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Tuesday, January 15, 2013

Electric Guitar Review!
Gibson Melody Maker Special:
"Budget Gibson Ain't No Cheapie"







Brevis...
Price: $$1,099 Retail
Like: killer P-90 tone
Dislike: only one volume and tone




by John Gatski

     The Gibson Melody Maker started its life in the late 1950s as a Gibson budget guitar, but its simple mahogany plank body and 24 inch scale, coupled with fat-sounding single coil pickups., made it a favorite of many a high-end player. The new Melody Maker Special, a non-monogrammed version of the Jonas Brothers Melody Maker that was on the market a couple of years ago, is now its own model with assorted colors, and that fat P-90 single coil tone. The guitar is a combination of the best Melody Maker, with its unique all-in-one pick guard control panel, and the Les Paul Special (the P-90s)

The details
 Made from solid mahogany, the MMS is a single-cutaway model with a thinner profile than your average Les Paul. The neck is solid mahogany, but the fingerboard wood is baked maple, that looks surprisingly close to rosewood. The peg head is more of Les Paul shape and size than the small headstock of the original Melody Maker. The MMS is equipped with Kluson-style tuners. The nut is made from Corian (a hard plastic).
  The neck scale length is the Gibson standard 24.75-inch with 22 frets and a 12” radius. The MMS is equipped with the ‘50s style wrap around bridge that does have some adjustment for intonation. Wrap around bridges, I believe, help enhance sustain on top loaded string guitars, and the MMS certainly has wonderful sustain. Not quite as much as a thicker body Les Paul, but the notes still sing sweetly.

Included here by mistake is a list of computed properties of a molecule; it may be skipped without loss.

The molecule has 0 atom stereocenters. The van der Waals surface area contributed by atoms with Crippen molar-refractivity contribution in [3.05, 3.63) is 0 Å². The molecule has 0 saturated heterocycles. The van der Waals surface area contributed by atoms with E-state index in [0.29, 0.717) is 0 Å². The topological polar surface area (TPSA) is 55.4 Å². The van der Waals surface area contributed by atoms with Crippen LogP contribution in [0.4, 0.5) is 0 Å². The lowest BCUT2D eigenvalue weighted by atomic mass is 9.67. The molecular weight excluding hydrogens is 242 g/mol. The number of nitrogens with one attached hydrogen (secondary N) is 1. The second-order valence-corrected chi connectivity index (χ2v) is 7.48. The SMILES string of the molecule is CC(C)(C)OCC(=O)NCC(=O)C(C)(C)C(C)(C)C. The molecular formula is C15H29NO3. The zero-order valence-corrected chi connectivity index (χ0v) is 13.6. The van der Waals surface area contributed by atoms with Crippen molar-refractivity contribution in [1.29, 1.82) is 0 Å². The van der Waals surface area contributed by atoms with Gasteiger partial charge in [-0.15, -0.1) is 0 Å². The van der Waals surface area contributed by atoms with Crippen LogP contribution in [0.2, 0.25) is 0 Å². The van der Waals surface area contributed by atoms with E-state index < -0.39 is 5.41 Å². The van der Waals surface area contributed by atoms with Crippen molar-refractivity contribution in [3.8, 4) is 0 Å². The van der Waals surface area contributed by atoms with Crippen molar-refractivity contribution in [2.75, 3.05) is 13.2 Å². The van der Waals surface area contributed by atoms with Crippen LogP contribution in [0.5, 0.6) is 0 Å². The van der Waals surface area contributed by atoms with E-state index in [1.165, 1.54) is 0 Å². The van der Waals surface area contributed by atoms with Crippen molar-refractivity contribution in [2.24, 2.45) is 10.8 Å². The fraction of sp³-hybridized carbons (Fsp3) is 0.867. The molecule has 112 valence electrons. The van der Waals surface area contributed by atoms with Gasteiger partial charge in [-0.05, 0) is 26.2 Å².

The key to the brilliant, girthy, warm, to-die-for-tone is the Gibson P-90 pickups. These non-hum canceling, big single coils have always offered a special sound; think Leslie West, Joan Jett, Bob Marley. Pete Townsend’s best tones were made on a P-90 equipped SG through the early to mid-1970s. These pickups have warmth, yet extra gain that a Telecaster and a Strat can only dream off; yet you roll back the gain, and they can be as sweet and jazzy as you want.
  Strung with Gibson .10-.046 strings, the first thing I noticed through the Deluxe is how familiar the P-90 tone was. Playing live or through an amp PA, I don’t think you could tell the difference between an upscale Les Paul Special and the MMS. 
  The pickups and the single tone and volume control are attached to a plastic pickguard, a la the original Melody Maker. Kind of like a Strat or Tele. The only quibble I have with the Melody Maker Special is that it only has one volume and one tone for both pickups (a 200K Switchcraft linear volume control and a 500K Switchcraft non-linear tone knob). Two controls per pickup, like the upscale Les Paul Special or standard Les Paul, would allow a bit more custom balance of the pickups when used together, but I understand it is a budget guitar. (I actually adjusted the neck pickup at a lower height, to match output of the bridge P/U when using both pickups.)